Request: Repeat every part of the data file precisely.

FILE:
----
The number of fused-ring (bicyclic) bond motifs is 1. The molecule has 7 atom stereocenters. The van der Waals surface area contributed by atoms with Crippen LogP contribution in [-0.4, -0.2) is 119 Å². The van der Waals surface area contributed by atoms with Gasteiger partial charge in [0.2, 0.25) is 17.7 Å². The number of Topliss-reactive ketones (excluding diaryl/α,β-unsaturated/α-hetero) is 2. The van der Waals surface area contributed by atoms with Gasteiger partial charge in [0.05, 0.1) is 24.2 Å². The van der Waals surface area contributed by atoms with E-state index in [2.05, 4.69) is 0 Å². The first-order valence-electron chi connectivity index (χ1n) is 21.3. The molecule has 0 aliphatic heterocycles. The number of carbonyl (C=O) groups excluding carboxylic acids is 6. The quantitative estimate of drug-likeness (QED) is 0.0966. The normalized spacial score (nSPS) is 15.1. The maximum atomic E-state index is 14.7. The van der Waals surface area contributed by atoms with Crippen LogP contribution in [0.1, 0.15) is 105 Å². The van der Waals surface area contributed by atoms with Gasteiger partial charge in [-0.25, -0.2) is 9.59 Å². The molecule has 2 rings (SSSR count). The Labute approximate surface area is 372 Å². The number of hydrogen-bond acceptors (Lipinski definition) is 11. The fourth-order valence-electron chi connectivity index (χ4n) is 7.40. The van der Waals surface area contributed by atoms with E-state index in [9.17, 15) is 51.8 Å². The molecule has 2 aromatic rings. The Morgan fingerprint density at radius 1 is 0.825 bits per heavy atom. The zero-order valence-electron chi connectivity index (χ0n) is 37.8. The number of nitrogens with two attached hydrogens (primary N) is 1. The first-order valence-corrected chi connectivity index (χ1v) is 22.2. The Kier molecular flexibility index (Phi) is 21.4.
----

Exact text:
The number of fused-ring (bicyclic) bond motifs is 1. The molecule has 7 atom stereocenters. The van der Waals surface area contributed by atoms with Crippen LogP contribution in [-0.4, -0.2) is 119 Å². The van der Waals surface area contributed by atoms with Gasteiger partial charge in [0.2, 0.25) is 17.7 Å². The number of Topliss-reactive ketones (excluding diaryl/α,β-unsaturated/α-hetero) is 2. The van der Waals surface area contributed by atoms with Gasteiger partial charge in [0.05, 0.1) is 24.2 Å². The van der Waals surface area contributed by atoms with E-state index in [2.05, 4.69) is 0 Å². The first-order valence-electron chi connectivity index (χ1n) is 21.3. The molecule has 0 aliphatic heterocycles. The number of carbonyl (C=O) groups excluding carboxylic acids is 6. The quantitative estimate of drug-likeness (QED) is 0.0966. The normalized spacial score (nSPS) is 15.1. The maximum atomic E-state index is 14.7. The van der Waals surface area contributed by atoms with Crippen LogP contribution in [0.1, 0.15) is 105 Å². The van der Waals surface area contributed by atoms with Gasteiger partial charge in [-0.25, -0.2) is 9.59 Å². The molecule has 2 rings (SSSR count). The Labute approximate surface area is 372 Å². The number of hydrogen-bond acceptors (Lipinski definition) is 11. The fourth-order valence-electron chi connectivity index (χ4n) is 7.40. The van der Waals surface area contributed by atoms with E-state index in [9.17, 15) is 51.8 Å². The molecule has 2 aromatic rings. The Morgan fingerprint density at radius 1 is 0.825 bits per heavy atom. The zero-order valence-electron chi connectivity index (χ0n) is 37.8. The number of nitrogens with two attached hydrogens (primary N) is 1. The first-order valence-corrected chi connectivity index (χ1v) is 22.2. The Kier molecular flexibility index (Phi) is 21.4.